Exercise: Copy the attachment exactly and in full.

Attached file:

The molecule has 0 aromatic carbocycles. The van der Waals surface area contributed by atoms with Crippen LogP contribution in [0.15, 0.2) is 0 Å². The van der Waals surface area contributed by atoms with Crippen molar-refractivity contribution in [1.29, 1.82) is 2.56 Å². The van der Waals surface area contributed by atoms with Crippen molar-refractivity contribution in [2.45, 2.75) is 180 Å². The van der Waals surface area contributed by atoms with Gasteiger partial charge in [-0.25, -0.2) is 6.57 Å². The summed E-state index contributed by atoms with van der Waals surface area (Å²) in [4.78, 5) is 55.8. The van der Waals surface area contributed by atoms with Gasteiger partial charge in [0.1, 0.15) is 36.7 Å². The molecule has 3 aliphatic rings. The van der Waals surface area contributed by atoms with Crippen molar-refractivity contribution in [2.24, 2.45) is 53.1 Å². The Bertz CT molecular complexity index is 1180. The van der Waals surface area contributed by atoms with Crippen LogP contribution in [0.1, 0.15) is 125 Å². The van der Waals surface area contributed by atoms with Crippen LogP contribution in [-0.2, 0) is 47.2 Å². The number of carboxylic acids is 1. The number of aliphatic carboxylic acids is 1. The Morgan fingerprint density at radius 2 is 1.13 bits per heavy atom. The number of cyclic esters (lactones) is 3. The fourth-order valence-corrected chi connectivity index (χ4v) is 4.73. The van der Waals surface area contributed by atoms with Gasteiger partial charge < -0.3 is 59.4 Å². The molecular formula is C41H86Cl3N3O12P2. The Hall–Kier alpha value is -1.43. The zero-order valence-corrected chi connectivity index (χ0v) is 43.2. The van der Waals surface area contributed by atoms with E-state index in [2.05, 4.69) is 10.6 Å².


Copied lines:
The molecule has 0 aromatic carbocycles. The van der Waals surface area contributed by atoms with Crippen LogP contribution in [0.15, 0.2) is 0 Å². The van der Waals surface area contributed by atoms with Crippen molar-refractivity contribution in [1.29, 1.82) is 2.56 Å². The van der Waals surface area contributed by atoms with Crippen molar-refractivity contribution in [2.45, 2.75) is 180 Å². The van der Waals surface area contributed by atoms with Gasteiger partial charge in [-0.25, -0.2) is 6.57 Å². The summed E-state index contributed by atoms with van der Waals surface area (Å²) in [4.78, 5) is 55.8. The van der Waals surface area contributed by atoms with Gasteiger partial charge in [0.1, 0.15) is 36.7 Å². The molecule has 3 aliphatic rings. The van der Waals surface area contributed by atoms with Crippen molar-refractivity contribution in [2.24, 2.45) is 53.1 Å². The Bertz CT molecular complexity index is 1180. The van der Waals surface area contributed by atoms with Crippen LogP contribution in [0.1, 0.15) is 125 Å². The van der Waals surface area contributed by atoms with Crippen LogP contribution in [-0.2, 0) is 47.2 Å². The number of carboxylic acids is 1. The number of aliphatic carboxylic acids is 1. The Morgan fingerprint density at radius 2 is 1.13 bits per heavy atom. The number of cyclic esters (lactones) is 3. The fourth-order valence-corrected chi connectivity index (χ4v) is 4.73. The van der Waals surface area contributed by atoms with Gasteiger partial charge < -0.3 is 59.4 Å². The molecular formula is C41H86Cl3N3O12P2. The Hall–Kier alpha value is -1.43. The zero-order valence-corrected chi connectivity index (χ0v) is 43.2. The van der Waals surface area contributed by atoms with E-state index in [2.05, 4.69) is 10.6 Å².